• aggression;
  • autism;
  • automatic reinforcement;
  • developmental disabilities;
  • functional analysis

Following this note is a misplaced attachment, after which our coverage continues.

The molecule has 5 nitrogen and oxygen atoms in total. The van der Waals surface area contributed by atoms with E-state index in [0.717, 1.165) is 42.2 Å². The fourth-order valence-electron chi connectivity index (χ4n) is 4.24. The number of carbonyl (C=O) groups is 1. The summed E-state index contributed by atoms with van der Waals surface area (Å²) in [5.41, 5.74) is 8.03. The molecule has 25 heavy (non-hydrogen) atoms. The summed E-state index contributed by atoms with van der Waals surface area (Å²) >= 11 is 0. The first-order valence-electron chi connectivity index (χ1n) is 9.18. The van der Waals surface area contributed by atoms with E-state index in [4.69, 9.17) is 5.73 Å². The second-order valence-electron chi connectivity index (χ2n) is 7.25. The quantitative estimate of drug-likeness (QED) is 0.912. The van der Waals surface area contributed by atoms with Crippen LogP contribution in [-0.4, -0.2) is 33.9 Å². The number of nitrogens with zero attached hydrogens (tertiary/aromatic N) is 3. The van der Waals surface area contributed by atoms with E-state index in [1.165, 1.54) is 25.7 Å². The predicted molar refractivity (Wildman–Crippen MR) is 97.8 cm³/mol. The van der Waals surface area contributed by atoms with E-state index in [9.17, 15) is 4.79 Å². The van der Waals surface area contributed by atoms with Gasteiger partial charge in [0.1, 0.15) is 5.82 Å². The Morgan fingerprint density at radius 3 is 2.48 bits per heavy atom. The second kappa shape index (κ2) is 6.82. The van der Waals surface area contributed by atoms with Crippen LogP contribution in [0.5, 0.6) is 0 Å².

In the current investigation, we used direct and indirect methods to assess and treat several topographies of aggression that were hypothesized to have separate operant functions in a young boy with severe mental retardation and pervasive developmental disorder. First, a functional analysis of aggression, using the methods described by Iwata, Dorsey, Slifer, Bauman, and Richman (1982/1994), was conducted and produced inconclusive results. Next, indirect methods were used to develop a second functional analysis, which showed that chin grinding (firmly pressing and grinding his chin against the skin and bones of others) persisted independent of social contingencies and that the other topographies of aggression (e.g., hitting, kicking) were maintained by social positive reinforcement (attention). A treatment designed to decrease aggression maintained by attention—functional communication training with extinction—reduced all forms of aggression except chin grinding. This latter topography of aggression, which we hypothesized was maintained by automatic reinforcement, was reduced when the response-reinforcer relation was interrupted through response blocking and the child was provided with an alternative form of chin stimulation.